Gee, that sounds like a real positive and uplifting topic. No, I don’t want to talk about the medical benefits of quitting or reducing something you’re addicted to; I’ll leave those lectures to your doctor or family members. But if the health benefits of stopping your addiction aren’t enough let’s see what financial incentive there might be to throttle back.
It’s widely publicized about the negative health effects of smoking so I’ll leave that out of the discussion for now, but in case you needed any further motivation, let’s look at that habit from a monetary standpoint. For the sake of discussion, let’s assume someone smokes one (1) pack a day. While each state varies in its cost, the average in 2013 was somewhere around $5.50/pack which would mean $165/month.
At that pace, in ten years you’d have saved $25,000 at a 5% compound interest rate or $65,000 over 20 years. That could work out to be the cost of a car after 10 years. Just some extra motivation for you if you need that last little push to quit smoking.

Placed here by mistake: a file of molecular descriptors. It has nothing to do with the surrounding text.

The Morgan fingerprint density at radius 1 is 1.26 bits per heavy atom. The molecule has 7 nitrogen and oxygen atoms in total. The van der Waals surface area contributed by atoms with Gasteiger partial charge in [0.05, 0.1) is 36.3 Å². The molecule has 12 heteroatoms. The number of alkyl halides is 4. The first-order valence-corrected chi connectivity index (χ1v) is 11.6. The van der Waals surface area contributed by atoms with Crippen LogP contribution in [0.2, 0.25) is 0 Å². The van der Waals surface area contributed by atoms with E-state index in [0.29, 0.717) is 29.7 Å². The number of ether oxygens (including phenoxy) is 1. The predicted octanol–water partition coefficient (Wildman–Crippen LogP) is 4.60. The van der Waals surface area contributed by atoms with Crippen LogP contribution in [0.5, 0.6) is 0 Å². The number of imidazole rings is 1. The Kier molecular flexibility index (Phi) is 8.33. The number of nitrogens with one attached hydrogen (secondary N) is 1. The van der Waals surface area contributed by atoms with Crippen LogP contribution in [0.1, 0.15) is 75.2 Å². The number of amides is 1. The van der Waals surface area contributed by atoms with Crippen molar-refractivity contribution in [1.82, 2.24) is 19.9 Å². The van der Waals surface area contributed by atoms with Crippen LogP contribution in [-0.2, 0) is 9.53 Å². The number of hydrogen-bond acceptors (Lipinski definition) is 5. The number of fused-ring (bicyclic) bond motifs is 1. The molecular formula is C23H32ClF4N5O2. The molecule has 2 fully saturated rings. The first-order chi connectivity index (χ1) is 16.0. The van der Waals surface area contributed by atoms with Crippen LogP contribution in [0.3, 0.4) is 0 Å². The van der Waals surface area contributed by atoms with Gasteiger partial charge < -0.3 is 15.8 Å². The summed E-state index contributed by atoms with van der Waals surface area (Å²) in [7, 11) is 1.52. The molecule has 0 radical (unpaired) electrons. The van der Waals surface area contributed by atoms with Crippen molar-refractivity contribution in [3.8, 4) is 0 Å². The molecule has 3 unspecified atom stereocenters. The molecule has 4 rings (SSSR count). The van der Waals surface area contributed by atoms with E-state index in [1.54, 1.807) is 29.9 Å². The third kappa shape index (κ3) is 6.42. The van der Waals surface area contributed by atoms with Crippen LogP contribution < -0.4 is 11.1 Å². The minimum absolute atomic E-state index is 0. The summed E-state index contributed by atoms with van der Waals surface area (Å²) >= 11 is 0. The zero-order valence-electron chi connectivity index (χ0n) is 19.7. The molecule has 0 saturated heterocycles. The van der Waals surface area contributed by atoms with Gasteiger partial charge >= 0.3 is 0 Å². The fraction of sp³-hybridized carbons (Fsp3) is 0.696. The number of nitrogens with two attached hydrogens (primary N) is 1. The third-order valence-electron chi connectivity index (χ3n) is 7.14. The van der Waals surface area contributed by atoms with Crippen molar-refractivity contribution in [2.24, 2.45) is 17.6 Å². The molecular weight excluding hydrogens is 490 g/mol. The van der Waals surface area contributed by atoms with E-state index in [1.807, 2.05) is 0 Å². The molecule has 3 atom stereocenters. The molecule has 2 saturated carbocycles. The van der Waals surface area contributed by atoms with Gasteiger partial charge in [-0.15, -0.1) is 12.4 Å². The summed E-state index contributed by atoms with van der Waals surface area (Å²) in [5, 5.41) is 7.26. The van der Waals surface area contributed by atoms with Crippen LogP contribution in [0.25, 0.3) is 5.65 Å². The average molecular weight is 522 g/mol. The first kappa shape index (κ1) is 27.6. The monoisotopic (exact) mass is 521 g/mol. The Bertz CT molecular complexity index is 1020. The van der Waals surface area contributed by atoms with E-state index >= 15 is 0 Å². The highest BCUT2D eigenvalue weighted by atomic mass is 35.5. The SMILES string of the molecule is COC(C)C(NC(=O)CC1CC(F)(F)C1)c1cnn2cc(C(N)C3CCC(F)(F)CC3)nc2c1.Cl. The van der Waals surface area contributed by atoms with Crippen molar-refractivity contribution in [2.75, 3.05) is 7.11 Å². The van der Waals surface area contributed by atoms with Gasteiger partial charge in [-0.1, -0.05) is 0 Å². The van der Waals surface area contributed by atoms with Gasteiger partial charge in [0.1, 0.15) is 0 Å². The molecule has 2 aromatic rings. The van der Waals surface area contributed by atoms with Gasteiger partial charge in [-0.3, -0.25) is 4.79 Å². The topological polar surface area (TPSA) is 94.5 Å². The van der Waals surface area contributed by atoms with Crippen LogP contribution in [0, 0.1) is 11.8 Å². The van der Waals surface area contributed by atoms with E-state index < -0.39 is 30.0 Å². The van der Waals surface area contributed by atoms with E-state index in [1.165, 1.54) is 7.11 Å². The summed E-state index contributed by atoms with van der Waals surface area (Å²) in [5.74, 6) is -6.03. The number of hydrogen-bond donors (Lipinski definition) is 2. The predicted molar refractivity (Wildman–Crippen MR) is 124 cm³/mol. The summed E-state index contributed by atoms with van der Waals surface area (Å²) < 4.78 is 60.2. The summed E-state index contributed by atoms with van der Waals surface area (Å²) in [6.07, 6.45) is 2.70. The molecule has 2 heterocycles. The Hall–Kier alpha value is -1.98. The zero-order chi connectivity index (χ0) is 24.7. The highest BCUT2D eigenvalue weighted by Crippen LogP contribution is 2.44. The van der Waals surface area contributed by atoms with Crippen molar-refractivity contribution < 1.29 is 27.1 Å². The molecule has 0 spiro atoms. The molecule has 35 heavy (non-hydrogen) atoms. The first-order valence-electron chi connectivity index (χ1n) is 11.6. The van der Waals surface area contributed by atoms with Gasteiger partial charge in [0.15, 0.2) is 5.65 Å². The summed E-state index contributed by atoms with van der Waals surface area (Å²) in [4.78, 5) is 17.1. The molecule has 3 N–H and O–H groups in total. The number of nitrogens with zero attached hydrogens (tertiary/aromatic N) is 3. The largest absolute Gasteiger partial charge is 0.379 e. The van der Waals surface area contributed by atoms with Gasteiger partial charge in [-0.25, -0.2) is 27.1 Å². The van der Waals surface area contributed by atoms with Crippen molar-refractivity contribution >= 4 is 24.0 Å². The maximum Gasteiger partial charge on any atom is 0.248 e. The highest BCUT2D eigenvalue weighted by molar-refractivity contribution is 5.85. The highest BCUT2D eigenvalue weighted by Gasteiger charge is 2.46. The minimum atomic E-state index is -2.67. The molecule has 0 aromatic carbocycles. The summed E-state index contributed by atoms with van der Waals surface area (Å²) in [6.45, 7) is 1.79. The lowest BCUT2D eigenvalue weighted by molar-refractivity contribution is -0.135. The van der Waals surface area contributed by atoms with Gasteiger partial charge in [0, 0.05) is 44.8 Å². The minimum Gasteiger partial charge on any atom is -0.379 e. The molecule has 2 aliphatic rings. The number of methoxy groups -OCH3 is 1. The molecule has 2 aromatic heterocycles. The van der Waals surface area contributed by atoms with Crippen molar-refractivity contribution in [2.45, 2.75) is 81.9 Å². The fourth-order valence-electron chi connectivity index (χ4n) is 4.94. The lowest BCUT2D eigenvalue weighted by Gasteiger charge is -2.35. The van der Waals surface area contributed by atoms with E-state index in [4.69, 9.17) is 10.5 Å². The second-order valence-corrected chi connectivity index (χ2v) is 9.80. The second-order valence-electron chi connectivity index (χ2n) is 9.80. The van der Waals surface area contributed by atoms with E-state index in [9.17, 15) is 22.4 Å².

Plus if you are a smoker and want to qualify for insurance, many employer plans now charge smokers a higher premium rate than non-smokers, which is just another financial reason to quit smoking.
This is one that most people can probably relate to. Whether it’s coffee or energy drinks, the caffeine craze seems to be ever growing. Countless companies have convinced us that we can’t just have a normal cup of coffee, but it needs to be a “fancy” coffee that sometimes is ordered in a special language only the most seasoned veterans can speak.
So, if you’re daily routine involves one of these caffeine beverages, let’s assume about middle of the road at $4.00 each. And let’s compare that against the alternate which would be making coffee at home (or if you’re super cheap you may get it for free at the office). For the sake of argument and easy math, we’ll say that’s $0.50 a day if you do it yourself. The differential we’re working with now is $3.50/day, which we can safely call $100/month. And at $100/month saved with a 5% compound interest rate, you would have $15,000 in ten years and over $39,000 in 20 years.
Notice this is not doing without caffeine, it’s just getting it in a less expensive manner and you could be putting $39,000 in your future pocket 20 years down the road.
Is that enough to motivate you to make a change in your habit? It’s all about choices.